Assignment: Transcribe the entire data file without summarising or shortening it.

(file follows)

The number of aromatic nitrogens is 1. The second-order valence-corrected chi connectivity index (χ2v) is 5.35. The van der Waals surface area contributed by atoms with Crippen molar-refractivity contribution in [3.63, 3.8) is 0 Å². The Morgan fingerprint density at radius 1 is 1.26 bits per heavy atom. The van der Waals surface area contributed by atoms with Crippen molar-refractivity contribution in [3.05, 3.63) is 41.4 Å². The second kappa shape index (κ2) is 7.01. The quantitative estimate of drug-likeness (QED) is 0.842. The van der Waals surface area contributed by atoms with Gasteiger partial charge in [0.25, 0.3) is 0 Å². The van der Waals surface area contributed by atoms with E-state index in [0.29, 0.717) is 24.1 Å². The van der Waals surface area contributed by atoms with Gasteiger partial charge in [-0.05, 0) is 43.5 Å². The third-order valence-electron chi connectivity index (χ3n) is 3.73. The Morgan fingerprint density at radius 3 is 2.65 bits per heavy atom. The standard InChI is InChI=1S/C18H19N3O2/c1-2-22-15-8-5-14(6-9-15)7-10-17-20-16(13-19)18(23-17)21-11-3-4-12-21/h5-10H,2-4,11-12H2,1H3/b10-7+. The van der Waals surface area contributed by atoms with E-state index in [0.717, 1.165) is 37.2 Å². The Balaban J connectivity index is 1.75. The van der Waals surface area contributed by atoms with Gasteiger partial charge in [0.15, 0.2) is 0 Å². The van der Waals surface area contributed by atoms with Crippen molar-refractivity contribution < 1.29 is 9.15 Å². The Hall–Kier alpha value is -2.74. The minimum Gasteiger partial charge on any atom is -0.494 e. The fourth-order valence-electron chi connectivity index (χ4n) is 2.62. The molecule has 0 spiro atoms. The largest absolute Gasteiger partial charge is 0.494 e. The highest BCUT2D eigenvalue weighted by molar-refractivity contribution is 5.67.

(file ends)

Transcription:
The number of aromatic nitrogens is 1. The second-order valence-corrected chi connectivity index (χ2v) is 5.35. The van der Waals surface area contributed by atoms with Crippen molar-refractivity contribution in [3.63, 3.8) is 0 Å². The Morgan fingerprint density at radius 1 is 1.26 bits per heavy atom. The van der Waals surface area contributed by atoms with Crippen molar-refractivity contribution in [3.05, 3.63) is 41.4 Å². The second kappa shape index (κ2) is 7.01. The quantitative estimate of drug-likeness (QED) is 0.842. The van der Waals surface area contributed by atoms with Gasteiger partial charge in [0.25, 0.3) is 0 Å². The van der Waals surface area contributed by atoms with E-state index in [0.29, 0.717) is 24.1 Å². The van der Waals surface area contributed by atoms with Gasteiger partial charge in [-0.05, 0) is 43.5 Å². The third-order valence-electron chi connectivity index (χ3n) is 3.73. The Morgan fingerprint density at radius 3 is 2.65 bits per heavy atom. The standard InChI is InChI=1S/C18H19N3O2/c1-2-22-15-8-5-14(6-9-15)7-10-17-20-16(13-19)18(23-17)21-11-3-4-12-21/h5-10H,2-4,11-12H2,1H3/b10-7+. The van der Waals surface area contributed by atoms with E-state index in [0.717, 1.165) is 37.2 Å². The Balaban J connectivity index is 1.75. The van der Waals surface area contributed by atoms with Gasteiger partial charge in [0.15, 0.2) is 0 Å². The van der Waals surface area contributed by atoms with Crippen molar-refractivity contribution < 1.29 is 9.15 Å². The Hall–Kier alpha value is -2.74. The minimum Gasteiger partial charge on any atom is -0.494 e. The fourth-order valence-electron chi connectivity index (χ4n) is 2.62. The molecule has 0 spiro atoms. The largest absolute Gasteiger partial charge is 0.494 e. The highest BCUT2D eigenvalue weighted by molar-refractivity contribution is 5.67.